Brainstorming is a process for creating a broad list of ideas in response to an initial question or idea. Brainstorming emphasizes broad and creative thinking, inviting all participants' points of view in an effort to ensure that all relevant aspects of an issue or question are considered. Example: If there is a hurricane or another natural disaster, what should everyone do to be safe? It’s usually a good idea to keep brainstorming focused by using lists and graphic organizers so students can see the relationship between various ideas. Brainstorming can be done with the whole class, in pairs or small groups or individually. It also lends itself to using Think-Pair-Share, another strategy that is part of this set.


Brainstorming provides an opportunity for students to use English for a real task – generating ideas or solving a problem. Lower-level students may discuss their ideas in the native language but report their ideas in English. Intermediate level students should be able to conduct the discussion largely in English with some support for specialized vocabulary. In addition, the activity prepares students to use brainstorming as a tool for work and personal planning.

What to Do

1.Introduce a topic, ask questions and as students answer write their ideas on the board, either as part of a list or in the form of a graphic organizer.

2.In multi-level classes, consider Think-Pair-Share and have students write down one or two ideas on a sticky note. Ask them to work in small groups and organize their ideas before reporting out.

3.Keep asking for more ideas and offer some of your own.

4.Guide the brainstorm by scribing ideas as they come, stopping any comments that evaluate ideas and inviting new ideas, and encouraging the group to share their ideas freely. Help generate energy and free-thinking through encouragement.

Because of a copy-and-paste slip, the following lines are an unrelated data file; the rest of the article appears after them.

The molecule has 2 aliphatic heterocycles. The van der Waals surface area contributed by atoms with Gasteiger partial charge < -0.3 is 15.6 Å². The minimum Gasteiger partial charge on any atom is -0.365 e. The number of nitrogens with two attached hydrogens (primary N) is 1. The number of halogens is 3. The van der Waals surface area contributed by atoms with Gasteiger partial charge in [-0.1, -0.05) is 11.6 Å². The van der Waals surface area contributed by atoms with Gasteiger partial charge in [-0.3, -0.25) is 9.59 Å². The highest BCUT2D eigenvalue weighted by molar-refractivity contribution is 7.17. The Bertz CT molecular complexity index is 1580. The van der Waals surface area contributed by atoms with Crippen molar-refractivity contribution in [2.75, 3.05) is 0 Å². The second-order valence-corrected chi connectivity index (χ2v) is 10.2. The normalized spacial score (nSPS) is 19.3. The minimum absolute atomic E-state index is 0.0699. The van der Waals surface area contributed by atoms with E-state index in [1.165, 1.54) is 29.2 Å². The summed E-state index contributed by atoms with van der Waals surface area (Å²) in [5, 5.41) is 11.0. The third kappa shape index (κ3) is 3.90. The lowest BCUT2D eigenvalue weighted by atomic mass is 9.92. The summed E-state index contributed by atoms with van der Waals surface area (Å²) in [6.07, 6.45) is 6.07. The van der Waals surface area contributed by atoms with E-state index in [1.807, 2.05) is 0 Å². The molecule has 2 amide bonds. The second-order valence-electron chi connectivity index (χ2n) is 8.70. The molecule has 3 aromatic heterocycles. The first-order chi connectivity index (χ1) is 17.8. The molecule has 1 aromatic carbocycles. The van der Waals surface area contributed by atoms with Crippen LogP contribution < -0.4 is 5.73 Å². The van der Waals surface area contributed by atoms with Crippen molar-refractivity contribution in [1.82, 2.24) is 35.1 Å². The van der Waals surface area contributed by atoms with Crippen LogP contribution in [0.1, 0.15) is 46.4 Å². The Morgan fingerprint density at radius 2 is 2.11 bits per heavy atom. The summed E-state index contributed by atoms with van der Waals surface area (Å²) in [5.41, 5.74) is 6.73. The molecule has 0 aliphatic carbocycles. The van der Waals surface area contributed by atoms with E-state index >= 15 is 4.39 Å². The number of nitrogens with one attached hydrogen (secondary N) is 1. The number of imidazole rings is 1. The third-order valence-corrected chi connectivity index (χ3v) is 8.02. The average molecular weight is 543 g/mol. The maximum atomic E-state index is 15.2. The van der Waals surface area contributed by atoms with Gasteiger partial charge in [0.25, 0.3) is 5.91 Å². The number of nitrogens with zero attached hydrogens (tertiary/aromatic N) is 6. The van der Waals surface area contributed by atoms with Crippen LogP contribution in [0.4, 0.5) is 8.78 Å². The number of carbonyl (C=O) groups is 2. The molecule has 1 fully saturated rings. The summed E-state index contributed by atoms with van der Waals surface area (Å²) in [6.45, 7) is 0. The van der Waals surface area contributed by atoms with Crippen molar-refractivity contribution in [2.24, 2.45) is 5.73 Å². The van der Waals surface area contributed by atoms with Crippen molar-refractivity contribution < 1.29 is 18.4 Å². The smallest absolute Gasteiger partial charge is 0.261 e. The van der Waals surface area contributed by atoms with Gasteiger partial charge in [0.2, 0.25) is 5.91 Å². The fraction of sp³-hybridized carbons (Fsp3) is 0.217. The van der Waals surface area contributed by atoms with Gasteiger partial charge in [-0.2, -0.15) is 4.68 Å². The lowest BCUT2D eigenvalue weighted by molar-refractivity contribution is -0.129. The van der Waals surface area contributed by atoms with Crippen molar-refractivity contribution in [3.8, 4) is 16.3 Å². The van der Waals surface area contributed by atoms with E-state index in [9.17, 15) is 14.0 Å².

5.Organize the ideas and make the organization explicit, saying something like Ah, you said we needed emergency supplies, so let me put “water” and “flashlight” under emergency supplies.

6.After a few simple brainstorms on topics that students are familiar with, demonstrate how brainstorming works and set some ground rules.

•All ideas, however simple or creative, are welcome

•No one will comment on the ideas during the brainstorm

•If you wish, offer a one minute "quiet period" before the brainstorm for people to reflect upon or start lists of ideas on their own

7.Explain what will be done with the brainstormed ideas.  .

8.Ask for clarification of any ideas that are not clear to you or others.

Keep in Mind Tips

Brainstorming relies on people thinking and sharing freely. Remind them of this as you enter the activity, and reinforce initial ideas and creative ideas to help everyone participate freely and fully.

•Be ready to stop the first effort at judging a suggested idea (as well as subsequent judging types of comments). Remind the group that brainstorming accepts all ideas without criticism or evaluation.

•Especially in groups where some individuals may be more reflective thinkers, give people a minute to start jotting down some thoughts on their own before starting the group brainstorm aloud. This will help those people get started with the whole group.

•Scribing technique: Use two different colored markers, alternating them with each idea. Make your letters 1.5 inches high or more so all can see (and work off of).

•With an active group, use two scribes so the writing doesn't slow down the idea generation.

•In cases where the items on the list should be prioritized, use “sticky dot” voting. Give each participant 1-3 sticky dots and ask them to put a dot next to the items they think is most important or most answer the original question. Identify those items that get the most votes and eliminate those items that have the fewest votes. This is not a mechanistic process. Leave room for discussion if someone feels strongly about an item.